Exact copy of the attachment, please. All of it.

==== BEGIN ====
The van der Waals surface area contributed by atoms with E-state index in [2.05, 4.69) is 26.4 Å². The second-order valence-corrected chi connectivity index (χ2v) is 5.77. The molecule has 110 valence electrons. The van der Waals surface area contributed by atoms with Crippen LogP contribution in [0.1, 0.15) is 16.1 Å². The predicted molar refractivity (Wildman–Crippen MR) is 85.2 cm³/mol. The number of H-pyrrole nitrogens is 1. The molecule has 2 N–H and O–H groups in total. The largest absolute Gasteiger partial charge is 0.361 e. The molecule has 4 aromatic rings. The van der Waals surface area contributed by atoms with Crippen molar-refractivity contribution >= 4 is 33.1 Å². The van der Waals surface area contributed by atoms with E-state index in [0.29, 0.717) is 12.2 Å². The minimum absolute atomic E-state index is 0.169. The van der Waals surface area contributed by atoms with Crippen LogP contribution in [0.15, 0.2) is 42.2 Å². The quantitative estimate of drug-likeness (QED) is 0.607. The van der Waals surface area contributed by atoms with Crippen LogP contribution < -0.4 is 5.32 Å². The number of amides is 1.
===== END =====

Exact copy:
The van der Waals surface area contributed by atoms with E-state index in [2.05, 4.69) is 26.4 Å². The second-order valence-corrected chi connectivity index (χ2v) is 5.77. The molecule has 110 valence electrons. The van der Waals surface area contributed by atoms with Crippen LogP contribution in [0.1, 0.15) is 16.1 Å². The predicted molar refractivity (Wildman–Crippen MR) is 85.2 cm³/mol. The number of H-pyrrole nitrogens is 1. The molecule has 2 N–H and O–H groups in total. The largest absolute Gasteiger partial charge is 0.361 e. The molecule has 4 aromatic rings. The van der Waals surface area contributed by atoms with Crippen molar-refractivity contribution >= 4 is 33.1 Å². The van der Waals surface area contributed by atoms with E-state index in [0.29, 0.717) is 12.2 Å². The minimum absolute atomic E-state index is 0.169. The van der Waals surface area contributed by atoms with Crippen LogP contribution in [0.15, 0.2) is 42.2 Å². The quantitative estimate of drug-likeness (QED) is 0.607. The van der Waals surface area contributed by atoms with Crippen LogP contribution < -0.4 is 5.32 Å². The number of amides is 1.